Microsoft Office Tutorials and References
In Depth Information
When the formula in a cell refers to that cell, the cause of the circular reference is quite obvious and is, there-
fore, easy to identify and correct. For this type of circular reference, Excel does not show tracer arrows. For an
indirect circular reference, as in the preceding example, the tracer arrows can help you identify the problem.
Goal Seeking
Many spreadsheets contain formulas that enable you to ask questions such as, “What would be the total profit if
sales increase by 20 percent?” If you set up your worksheet properly, you can change the value in one cell to see
what happens to the profit cell.
Goal seeking serves as a useful feature that works in conjunction with your formulas. If you know what a for-
mula result should be, Excel can tell you which values of one or more input cells you need to produce that res-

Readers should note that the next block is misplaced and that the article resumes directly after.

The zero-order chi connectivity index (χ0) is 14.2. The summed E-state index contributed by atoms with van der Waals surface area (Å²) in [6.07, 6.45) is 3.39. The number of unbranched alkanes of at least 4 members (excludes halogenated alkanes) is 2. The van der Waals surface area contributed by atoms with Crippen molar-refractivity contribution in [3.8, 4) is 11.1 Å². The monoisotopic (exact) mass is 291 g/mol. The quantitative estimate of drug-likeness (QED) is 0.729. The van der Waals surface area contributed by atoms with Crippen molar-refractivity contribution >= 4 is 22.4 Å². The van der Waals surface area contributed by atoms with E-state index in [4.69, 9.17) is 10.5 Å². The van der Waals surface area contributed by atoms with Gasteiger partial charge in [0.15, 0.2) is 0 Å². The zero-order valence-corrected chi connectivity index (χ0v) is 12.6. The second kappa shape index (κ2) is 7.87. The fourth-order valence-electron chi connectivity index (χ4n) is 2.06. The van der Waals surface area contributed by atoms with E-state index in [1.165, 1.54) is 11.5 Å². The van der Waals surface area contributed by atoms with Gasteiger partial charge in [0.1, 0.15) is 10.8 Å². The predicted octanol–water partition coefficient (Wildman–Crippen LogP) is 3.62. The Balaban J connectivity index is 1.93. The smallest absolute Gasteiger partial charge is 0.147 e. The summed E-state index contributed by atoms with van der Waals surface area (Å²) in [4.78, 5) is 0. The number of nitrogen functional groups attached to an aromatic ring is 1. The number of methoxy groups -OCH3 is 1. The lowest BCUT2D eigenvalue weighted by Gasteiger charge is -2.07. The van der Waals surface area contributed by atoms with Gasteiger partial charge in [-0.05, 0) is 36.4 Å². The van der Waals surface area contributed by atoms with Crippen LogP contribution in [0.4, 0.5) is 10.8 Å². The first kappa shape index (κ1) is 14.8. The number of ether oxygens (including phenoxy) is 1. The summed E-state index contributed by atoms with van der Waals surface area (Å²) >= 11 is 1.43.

ult. In other words, you can ask a question such as, “What sales increase is needed to produce a profit of \$1.2
million?”
Single–cell goal seeking (also known as backsolving ) represents a rather simple concept. Excel determines what
value in an input cell produces a desired result in a formula cell. You can best understand how this works by
walking through an example.
A goal seeking example
Figure 2-9 shows a mortgage loan worksheet that has four input cells (C4:C7) and four formula cells
(C10:C13). The formulas calculate various values using the input cell. The formulas are
C10: =(1–C5)*C4
C11: =PMT(C7/12,C6,–C10)
C12: =C11*C6
C13: =C12–C10
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